- Hugh Steeper, Ltd., has a body-powered elbow that is designed for a hybrid control approach to trans-humeral fittings. The mechanical elbow has an electrical switch in it that is connected with the elbow locking mechanism. When the elbow is unlocked, the electrical switch is open, and when locked, the switch is closed. This allows a single cable to operate a servo-controlled hand and also the elbow, without interaction. When the cable is pulled to operate the unlocked elbow, the electrical connection to the hand is turned off. When the elbow is locked, the connection to the hand is on, and pulling on the cable operates the hand through the position servo control system. Another way to use this elbow design is to place a two-position switch in series with the cable that controls the elbow. When the elbow is unlocked, cable operation is normal. When the elbow is locked, pulling the cable lightly will activate the first position of the switch and close the hand. Pulling the cable with greater force will activate the second position on the switch and open the hand. In both cases the idea is to reduce the number of control sources needed. However, simultaneous control of both functions is impossible with this control approach.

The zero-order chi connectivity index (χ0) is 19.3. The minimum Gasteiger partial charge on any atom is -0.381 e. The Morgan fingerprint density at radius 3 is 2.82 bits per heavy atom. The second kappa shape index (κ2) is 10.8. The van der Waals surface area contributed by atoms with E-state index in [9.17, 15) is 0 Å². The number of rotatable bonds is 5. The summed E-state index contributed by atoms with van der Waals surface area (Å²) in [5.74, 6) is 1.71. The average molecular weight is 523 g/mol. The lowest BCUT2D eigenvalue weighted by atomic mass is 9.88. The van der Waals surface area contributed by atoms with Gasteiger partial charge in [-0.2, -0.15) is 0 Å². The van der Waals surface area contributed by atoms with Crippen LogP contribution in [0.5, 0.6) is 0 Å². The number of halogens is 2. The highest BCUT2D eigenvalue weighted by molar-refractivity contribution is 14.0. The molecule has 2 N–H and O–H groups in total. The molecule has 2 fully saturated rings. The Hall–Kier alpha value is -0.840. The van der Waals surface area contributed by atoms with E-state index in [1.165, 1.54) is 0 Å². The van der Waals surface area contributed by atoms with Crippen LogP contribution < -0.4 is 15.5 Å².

- An alternate but similar approach is to use a powered elbow in place of the body-powered elbow but to control it in a similar way: using the cable to operate a position servomechanism controlling the elbow. This approach, shown in Fig 6D-4.,B, is a kind of "boosted" cable control. Since the cable is directly connected to the elbow's output position, the body's position cannot get ahead of the corresponding position of the elbow and forearm. Therefore, it is a form of "unbeatable" position controller that is similar in operation to automobile powered steering, mentioned earlier in this chapter. The approach is based on D.C. Simpson's principles of extended physiologic proprioception.Heckathorne et al. have reported on this technique